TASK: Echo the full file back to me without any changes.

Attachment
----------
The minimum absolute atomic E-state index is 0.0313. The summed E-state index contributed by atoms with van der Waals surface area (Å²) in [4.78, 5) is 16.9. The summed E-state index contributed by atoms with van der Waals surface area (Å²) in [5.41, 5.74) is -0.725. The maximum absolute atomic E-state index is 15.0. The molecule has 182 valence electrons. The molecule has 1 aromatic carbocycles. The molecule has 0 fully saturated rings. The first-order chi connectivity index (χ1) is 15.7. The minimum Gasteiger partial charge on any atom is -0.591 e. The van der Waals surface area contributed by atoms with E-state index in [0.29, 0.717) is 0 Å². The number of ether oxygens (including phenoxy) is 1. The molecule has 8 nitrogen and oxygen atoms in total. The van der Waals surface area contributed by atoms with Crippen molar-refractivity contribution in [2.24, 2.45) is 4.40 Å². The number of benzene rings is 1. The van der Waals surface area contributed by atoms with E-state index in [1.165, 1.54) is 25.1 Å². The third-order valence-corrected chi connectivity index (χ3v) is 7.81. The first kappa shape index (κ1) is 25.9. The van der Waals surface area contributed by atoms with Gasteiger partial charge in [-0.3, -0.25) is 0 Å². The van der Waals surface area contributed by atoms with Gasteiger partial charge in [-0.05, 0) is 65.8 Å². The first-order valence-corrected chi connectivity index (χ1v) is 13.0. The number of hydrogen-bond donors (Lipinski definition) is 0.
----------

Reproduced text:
The minimum absolute atomic E-state index is 0.0313. The summed E-state index contributed by atoms with van der Waals surface area (Å²) in [4.78, 5) is 16.9. The summed E-state index contributed by atoms with van der Waals surface area (Å²) in [5.41, 5.74) is -0.725. The maximum absolute atomic E-state index is 15.0. The molecule has 182 valence electrons. The molecule has 1 aromatic carbocycles. The molecule has 0 fully saturated rings. The first-order chi connectivity index (χ1) is 15.7. The minimum Gasteiger partial charge on any atom is -0.591 e. The van der Waals surface area contributed by atoms with E-state index in [0.29, 0.717) is 0 Å². The number of ether oxygens (including phenoxy) is 1. The molecule has 8 nitrogen and oxygen atoms in total. The van der Waals surface area contributed by atoms with Crippen molar-refractivity contribution in [2.24, 2.45) is 4.40 Å². The number of benzene rings is 1. The van der Waals surface area contributed by atoms with E-state index in [1.165, 1.54) is 25.1 Å². The third-order valence-corrected chi connectivity index (χ3v) is 7.81. The first kappa shape index (κ1) is 25.9. The van der Waals surface area contributed by atoms with Gasteiger partial charge in [-0.3, -0.25) is 0 Å². The van der Waals surface area contributed by atoms with Gasteiger partial charge in [-0.05, 0) is 65.8 Å². The first-order valence-corrected chi connectivity index (χ1v) is 13.0. The number of hydrogen-bond donors (Lipinski definition) is 0.